World Menopause Day 2022: What lessons have we learned? 

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While the noise of information has increased around menopause in the last few years, there is no ‘one size fits all’ approach to tackling the issue. And as October comes to a close, reflecting on this year’s World Menopause Day theme of cognition and mood, it’s important to note that menopause is still causing challenges for working women – in fact, 1 in 4 have considered leaving their jobs because of the menopause, and 1 in 10 have done so. Cognition and mood play a big part in this – because if you can’t do your job effectively due to brain fog and mood swings, loss of confidence will soon follow.

So, what lessons have we learned this World Menopause Day and how can we turn these learnings into useful action?

Policies need to be backed by action

Menopause policies are a great first step on a company’s journey to becoming a menopause-friendly workplace, but to enable true change, policies need to be backed by meaningful and practical support.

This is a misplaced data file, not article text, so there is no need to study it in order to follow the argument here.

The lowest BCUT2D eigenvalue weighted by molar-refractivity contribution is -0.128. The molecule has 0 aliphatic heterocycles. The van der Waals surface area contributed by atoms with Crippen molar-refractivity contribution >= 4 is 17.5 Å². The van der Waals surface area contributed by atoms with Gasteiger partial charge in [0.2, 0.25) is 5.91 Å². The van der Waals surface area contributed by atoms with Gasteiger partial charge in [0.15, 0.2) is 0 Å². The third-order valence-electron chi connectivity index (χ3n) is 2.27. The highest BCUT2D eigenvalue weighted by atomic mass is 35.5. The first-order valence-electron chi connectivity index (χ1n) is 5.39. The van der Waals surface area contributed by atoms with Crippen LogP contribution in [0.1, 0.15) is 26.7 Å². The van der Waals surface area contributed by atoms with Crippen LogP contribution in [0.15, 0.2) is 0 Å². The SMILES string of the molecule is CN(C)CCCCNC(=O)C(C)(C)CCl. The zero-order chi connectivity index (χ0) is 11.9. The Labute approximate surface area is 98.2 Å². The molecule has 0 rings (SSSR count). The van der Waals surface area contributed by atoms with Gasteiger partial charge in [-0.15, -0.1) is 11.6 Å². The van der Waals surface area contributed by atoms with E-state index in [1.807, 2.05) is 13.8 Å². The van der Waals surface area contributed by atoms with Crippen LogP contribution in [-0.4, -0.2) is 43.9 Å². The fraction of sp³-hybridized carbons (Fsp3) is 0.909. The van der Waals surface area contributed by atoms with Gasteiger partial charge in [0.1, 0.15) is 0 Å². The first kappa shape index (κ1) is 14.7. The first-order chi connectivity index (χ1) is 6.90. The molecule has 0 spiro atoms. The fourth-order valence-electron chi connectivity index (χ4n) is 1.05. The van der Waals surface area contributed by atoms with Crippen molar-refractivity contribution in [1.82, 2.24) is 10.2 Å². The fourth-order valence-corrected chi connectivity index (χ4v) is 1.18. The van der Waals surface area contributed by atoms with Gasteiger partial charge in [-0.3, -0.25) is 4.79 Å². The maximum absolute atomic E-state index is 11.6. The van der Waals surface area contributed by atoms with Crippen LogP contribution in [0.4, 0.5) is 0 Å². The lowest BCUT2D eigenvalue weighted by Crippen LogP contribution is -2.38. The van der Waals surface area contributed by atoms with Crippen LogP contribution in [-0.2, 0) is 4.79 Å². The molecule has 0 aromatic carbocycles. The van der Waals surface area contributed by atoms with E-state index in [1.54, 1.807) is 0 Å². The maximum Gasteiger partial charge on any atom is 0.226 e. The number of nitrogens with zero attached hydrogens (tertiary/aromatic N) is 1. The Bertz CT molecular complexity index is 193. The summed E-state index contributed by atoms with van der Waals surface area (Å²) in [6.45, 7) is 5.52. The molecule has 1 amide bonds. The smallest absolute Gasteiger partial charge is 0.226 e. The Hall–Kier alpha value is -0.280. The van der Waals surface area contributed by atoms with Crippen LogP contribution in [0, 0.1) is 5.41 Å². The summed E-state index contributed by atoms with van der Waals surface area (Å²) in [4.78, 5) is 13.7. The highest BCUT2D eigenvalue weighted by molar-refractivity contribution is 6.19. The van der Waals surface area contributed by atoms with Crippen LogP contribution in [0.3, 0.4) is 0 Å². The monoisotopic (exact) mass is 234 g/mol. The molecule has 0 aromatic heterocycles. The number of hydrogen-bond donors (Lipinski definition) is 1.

So, if somebody is struggling at any level in the organisation, how do they get the support they need, whether that’s managerial support, reasonable adjustments to their work conditions, or flexible working? Do they know who should be their first point of contact? 

Make sure the pathway of support is communicated effectively and there are clear, discreet ways to access it. With someone senior in the business championing the support available, it will help to normalise and de-stigmatise the conversation around menopause.

The confidentiality of digital solutions like health apps such as Peppy, is perfect for employees around the time of the menopause, as it means they can talk about what they are going through with menopause experts, without embarrassment, and get advice tailored to their personal needs

Support needs to be inclusive of everyone